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Reader/Author Discussion > How do you price your books?

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message 1: by Christy (new)

Christy Stewart (christyleighstewart) I like cheap indie books, and I love free ones. Because of this, I price anything I sell for as cheap as 50 cents to 1 dollar for royalties and give out free copies a lot. It boggles my mind when people price their EBOOKS for $30+...I could only see the need for that if there were 10 pages for every cent charged.

How do you decide how much to charge for your books? And do you offer free copies, like in the goodreads giveaways?


message 2: by Svetlana (new)

Svetlana Kovalkova-McKenna I agree. It is hard to offer competitive prices on indie books when we use POD publishes, so I keep my royalties to a minimum (no more than a $1), so the reader can get the best price.


message 3: by K.L. (new)

K.L. Brady (karlab27) | 22 comments I basically went to the bookstore and priced books of similar size and content. I "pictured" where it might be shelved and then compared myself against the competition. I have also researched other self-published authors who have done booksignings and such with similar books and compared their prices as well. I figure that I can always use discount codes and give away freebies if I want to do a sale, but I wanted to at least give the appearance that the reader is receiving something that is the same value and quality as any other book. I don't want to give the appearance that a self-published book is worth less just because it's self-published, therefore I must discount it up front. So far, people are more than willing to pay the $14.95 which I had to charge given the length of the book and the cost to produce it. I am planning giveaways here and on Shelfari and Library Thing though.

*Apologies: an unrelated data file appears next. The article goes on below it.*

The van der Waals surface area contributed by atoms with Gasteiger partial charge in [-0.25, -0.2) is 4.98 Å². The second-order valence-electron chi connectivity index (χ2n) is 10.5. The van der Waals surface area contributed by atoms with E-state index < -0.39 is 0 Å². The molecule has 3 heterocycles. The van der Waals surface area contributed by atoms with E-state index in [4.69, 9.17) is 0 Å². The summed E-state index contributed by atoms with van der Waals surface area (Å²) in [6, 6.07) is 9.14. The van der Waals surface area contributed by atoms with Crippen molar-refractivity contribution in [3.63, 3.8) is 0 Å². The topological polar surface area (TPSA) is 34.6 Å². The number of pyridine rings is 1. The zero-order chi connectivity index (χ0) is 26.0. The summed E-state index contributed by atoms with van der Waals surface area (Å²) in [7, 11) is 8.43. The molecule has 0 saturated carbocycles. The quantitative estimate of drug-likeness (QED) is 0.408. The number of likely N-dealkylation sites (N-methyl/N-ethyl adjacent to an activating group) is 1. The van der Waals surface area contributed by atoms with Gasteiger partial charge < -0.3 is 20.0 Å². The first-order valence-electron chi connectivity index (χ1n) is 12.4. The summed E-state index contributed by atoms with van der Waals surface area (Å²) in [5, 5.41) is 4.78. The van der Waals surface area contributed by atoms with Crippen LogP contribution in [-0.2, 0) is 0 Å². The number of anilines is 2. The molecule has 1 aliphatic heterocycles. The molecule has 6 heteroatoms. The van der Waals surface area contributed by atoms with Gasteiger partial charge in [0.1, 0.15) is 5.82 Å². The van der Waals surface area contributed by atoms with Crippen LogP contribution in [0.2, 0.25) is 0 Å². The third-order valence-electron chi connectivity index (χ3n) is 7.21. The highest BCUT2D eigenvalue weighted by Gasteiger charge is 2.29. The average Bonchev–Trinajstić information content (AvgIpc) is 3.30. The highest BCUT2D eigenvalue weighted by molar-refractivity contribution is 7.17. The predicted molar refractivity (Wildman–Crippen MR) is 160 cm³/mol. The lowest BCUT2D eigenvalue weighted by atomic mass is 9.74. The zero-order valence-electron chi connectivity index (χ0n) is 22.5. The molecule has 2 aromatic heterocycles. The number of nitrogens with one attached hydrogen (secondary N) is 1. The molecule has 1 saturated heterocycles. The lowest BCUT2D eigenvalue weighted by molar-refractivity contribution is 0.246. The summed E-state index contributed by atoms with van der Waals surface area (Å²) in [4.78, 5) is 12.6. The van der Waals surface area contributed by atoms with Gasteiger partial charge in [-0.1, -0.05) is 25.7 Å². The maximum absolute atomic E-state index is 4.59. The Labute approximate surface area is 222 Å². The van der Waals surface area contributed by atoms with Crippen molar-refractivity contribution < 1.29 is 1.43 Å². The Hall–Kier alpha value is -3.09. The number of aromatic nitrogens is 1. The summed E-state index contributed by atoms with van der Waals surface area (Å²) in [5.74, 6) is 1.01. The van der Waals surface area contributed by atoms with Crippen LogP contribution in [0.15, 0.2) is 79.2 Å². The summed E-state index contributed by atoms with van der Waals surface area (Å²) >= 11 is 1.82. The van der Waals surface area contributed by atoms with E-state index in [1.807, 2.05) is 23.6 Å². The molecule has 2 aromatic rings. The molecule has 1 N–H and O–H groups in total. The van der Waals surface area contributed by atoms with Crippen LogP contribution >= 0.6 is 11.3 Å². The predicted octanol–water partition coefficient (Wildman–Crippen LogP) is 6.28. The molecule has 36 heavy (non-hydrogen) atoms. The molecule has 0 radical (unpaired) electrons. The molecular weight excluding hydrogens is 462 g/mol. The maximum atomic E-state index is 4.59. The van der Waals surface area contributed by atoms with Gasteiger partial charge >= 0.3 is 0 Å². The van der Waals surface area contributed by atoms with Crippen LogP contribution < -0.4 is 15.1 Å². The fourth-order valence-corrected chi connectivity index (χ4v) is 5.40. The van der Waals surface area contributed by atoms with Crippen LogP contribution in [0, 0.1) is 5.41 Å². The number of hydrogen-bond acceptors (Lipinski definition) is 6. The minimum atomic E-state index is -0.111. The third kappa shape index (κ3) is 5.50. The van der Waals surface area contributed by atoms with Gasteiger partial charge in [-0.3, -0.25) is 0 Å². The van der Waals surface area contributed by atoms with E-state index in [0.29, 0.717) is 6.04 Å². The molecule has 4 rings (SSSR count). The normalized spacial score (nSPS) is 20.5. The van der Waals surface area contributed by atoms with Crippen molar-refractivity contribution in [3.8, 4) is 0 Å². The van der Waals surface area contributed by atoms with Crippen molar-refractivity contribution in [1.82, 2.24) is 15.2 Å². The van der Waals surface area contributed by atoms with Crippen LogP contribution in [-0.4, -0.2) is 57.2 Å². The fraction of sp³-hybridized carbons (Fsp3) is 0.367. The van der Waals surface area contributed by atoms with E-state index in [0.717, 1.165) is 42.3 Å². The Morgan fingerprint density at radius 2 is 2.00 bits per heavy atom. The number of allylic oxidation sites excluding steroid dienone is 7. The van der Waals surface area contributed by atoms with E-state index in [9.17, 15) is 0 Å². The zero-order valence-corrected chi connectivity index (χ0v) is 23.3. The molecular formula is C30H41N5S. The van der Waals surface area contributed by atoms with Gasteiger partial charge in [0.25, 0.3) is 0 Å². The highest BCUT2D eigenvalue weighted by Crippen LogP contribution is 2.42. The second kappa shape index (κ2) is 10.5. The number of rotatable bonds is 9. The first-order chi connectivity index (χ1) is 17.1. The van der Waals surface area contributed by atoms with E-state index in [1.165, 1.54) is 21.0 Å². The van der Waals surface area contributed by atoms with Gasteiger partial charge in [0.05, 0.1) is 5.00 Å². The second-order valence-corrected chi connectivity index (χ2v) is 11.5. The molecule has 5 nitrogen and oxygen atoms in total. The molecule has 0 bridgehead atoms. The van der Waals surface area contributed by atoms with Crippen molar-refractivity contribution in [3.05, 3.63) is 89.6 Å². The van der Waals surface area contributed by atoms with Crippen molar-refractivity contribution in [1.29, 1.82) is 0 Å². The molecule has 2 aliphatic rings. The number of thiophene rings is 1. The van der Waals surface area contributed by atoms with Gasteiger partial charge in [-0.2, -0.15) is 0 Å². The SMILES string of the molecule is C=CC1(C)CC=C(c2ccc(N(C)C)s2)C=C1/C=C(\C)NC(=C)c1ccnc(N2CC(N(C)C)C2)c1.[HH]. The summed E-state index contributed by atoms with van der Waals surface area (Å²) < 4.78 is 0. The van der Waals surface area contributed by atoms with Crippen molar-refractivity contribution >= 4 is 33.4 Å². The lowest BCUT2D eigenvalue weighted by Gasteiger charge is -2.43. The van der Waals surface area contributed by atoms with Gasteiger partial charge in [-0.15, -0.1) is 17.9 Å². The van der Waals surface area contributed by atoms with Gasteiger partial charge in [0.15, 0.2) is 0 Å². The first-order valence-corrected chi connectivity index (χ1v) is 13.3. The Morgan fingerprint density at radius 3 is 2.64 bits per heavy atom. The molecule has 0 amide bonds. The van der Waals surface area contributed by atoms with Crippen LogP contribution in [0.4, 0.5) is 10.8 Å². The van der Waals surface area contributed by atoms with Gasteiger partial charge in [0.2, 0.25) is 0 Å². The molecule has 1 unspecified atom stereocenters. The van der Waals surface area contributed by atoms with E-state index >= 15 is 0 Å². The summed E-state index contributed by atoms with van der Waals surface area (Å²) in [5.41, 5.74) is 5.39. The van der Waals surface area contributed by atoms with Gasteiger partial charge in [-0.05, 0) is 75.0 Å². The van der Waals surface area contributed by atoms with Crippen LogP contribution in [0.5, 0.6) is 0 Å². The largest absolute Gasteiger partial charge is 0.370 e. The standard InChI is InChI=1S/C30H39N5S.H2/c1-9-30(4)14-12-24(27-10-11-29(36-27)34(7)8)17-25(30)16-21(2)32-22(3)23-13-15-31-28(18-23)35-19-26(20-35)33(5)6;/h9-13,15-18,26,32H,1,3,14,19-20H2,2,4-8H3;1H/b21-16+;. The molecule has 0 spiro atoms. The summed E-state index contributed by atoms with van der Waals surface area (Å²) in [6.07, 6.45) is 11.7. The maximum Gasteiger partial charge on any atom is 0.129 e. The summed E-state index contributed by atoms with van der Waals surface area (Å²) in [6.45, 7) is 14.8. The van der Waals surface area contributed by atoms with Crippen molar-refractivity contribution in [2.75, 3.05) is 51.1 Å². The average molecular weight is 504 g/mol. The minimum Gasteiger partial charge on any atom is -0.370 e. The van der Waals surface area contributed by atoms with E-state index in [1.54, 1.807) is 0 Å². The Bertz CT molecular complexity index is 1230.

But at the same time, I'm certainly not going to list a price like $20.00 for a trade paperback or $30 bucks for an e-book. That's not very smart whether you publish through traditional channels or not.


message 4: by Christy (new)

Christy Stewart (christyleighstewart) I agree with you, indie books should have a have the same pricing rate as mainstream books, but at the same time I think the only way to be competitive is to make our prices lower (off the top discounting for the bad editing!)

Besides, unless I HAVE to have a book I am never paying full price for it. I will only pay under $5 for used copies, and that's hard for indie books because there aren't as many copies in circulation.


message 5: by Svetlana (new)

Svetlana Kovalkova-McKenna In our family everyone reads a lot, so we buy tons of books used. It is easier on the wallet and helps the environment. I think new authors should offer their books to the reading public as cheaply as possible, because we do not have any copies available to buy used (most of the time) and to help our books break into the market.
I see a lot of indie books priced too high, in my opinion, especially mentioned above overpriced digital downloads.


message 6: by Sierra (new)

Sierra Rose (sierrarose) | 35 comments I try to keep mine as low as I can get it while still being in the guidelines for either Lulu or CS rules. I try to keep my royalty about .46-.75 cents and the e-books that price or free since it costs me nothing to produce those. I've seen books with 46 pages that cost $20 and I just marvel at the idea.


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